<mircea_popescu> how worse ?

<jurov> if you ask 4% , you can get 4% every month compounded while btc rate is stable

<jurov> if you ask 30% then you get nothing while btc rate si stable

<jurov> and when there is loss you cover it alike with all the other bonds

<mircea_popescu> well, unless mpoe makes 25% profit on a stable month and there's nobody else there, in which case you walk away with 25%

<jurov> *IF* your bond gets used.

<Apocalyptic> I still don't get wtf Hearn is doing at the foundation's head position

<mircea_popescu> Apocalyptic nobody honest wanted the job ?

<mircea_popescu> jurov well yes, it's a longshot.

<benkay> chasing return on btc is a great way to loose btc

<benkay> har arguably the best thing to do with 100 btc is put it on deposit as a bond with MPOE at like 50%

<benkay> you won't make any money, but you won't lose a terrible lot either

<jurov> 20% (or dunno how much it was) isn't terrible lot?

<mircea_popescu> his theory is that when shtf and bonds get eaten up you may lose.

<mircea_popescu> however, the capital needs as a volume of btc and the losses as a % are not necessarily correlated too well.

<mircea_popescu> at least imo

<jurov> actually, because if you ask 50%, then EVERYONE, even people who asked 4% will get it

<jurov> thus, loss is practically guaranteed

<mircea_popescu> if you get touched. yes.

<benkay> i was halfway joking jurov

<mircea_popescu> i stil ldon't see how is loss guaranteed ?

<jurov> yes, that case

<benkay> suggesting that you wouldn't get touched at that rate

Which made me curious about the bond rates over time, and how those rates correlate to various other interesting things.

Rates, Capital, and Return


Capital borrowed and returned to bondholders show in BTC against the left axis.

Rates in percents against the right axis.

Things of note:

  • When many bonds are required to cover MPOE during a month, MPBOR goes up
  • Bondholders typically request higher rates the month after the bot takes a loss

MPBOR is actually a function directly of the number of BTC required to collateralize the bot during its normal operations. At every moment during the bot's operation, it is liable to deliver on the options it wrote and sold. This number fluctuates over the month. At the end of the month, MPEx calculates the largest amount of BTC required to cover the options so written, and pays interest to the bondholders in that amount. This leads pretty typically to rates increasing when the bot carries much exposure - for instance during times of high volatility.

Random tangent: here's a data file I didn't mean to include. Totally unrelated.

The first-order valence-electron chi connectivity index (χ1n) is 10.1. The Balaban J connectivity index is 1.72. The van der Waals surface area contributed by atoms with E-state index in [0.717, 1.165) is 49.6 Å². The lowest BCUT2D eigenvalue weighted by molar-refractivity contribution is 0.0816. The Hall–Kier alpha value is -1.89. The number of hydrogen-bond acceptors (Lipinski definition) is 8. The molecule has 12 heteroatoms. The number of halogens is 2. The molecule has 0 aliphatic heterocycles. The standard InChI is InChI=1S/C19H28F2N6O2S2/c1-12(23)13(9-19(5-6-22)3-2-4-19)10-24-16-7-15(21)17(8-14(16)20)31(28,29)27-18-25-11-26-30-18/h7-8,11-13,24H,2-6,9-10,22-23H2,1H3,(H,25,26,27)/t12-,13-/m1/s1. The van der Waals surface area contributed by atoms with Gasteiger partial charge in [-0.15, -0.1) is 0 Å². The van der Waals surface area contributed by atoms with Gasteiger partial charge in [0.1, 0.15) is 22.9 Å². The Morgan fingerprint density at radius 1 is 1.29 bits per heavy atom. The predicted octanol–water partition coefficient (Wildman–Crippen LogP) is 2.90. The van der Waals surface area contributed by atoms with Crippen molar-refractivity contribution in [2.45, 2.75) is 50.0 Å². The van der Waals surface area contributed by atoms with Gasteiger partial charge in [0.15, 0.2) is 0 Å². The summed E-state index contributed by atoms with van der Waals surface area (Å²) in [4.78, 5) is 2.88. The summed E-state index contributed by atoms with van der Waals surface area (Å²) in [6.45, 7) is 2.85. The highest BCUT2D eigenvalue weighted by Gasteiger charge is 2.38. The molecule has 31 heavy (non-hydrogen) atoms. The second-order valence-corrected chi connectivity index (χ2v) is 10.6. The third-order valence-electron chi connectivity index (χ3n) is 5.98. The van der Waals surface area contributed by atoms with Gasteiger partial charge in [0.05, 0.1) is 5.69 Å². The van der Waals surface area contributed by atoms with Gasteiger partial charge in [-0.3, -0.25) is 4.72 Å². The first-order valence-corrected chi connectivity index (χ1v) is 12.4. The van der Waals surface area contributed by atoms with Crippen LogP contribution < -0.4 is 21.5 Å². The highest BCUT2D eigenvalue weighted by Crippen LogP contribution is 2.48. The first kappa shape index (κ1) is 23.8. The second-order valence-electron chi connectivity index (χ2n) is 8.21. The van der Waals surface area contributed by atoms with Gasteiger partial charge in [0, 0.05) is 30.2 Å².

When the bot takes a loss, the subsequent month's premium increases as well. Bot losses tend to wipe out bondholder capital (a discussion of which is beyond the scope of this piece), and on average, preferentially wipe out those who are willing to accept a lower return for the capital loaned to the Options Emporium1.

MPBOR and Volatility


O/C and L/H refer to the open, close, low and high for a time period in dollars and are denoted on the left axis. MPBOR, as above, is on the right axis.

The normalization performed is to take the absolute value of the delta for both o/c and l/h and divide it by the median price of BTC for the time period in question. Feedback on this methodology would be much appreciated.

This chart shows the relationship between the crazy volatility of last Spring, and the total beating the bot took during that period and contrasts it with the similarly insane volatility of this Fall and the much less intense losses suffered.


  • The late-summer 2012 increase in volatility coupled with a decrease in the month's open/close difference left rates flat and the bot a little short
  • The month after the 2012 loss saw an increase in rates and return
  • Last spring's insane volatility and changes in price over the course of the month left the bot extremely short and drove rates up significantly

This is still just a baby market, and as such we should expect to see its players learning the patterns. Capital requirements at the end of 2012 were low, as were measures of volatility, and the losses when they occured. Bondholders asked for higher rates following, likely appreciating the risk of backing a bot whose mechanics they have zero insight into.

Subject of the bots mechanics, the tail risk of huge price runups bit everyone in Spring 2013, leading to huge losses on the bots part, losses which were for the most part avoided during the runup from 200 to 1000 US in the late Fall/early Winter of 2013.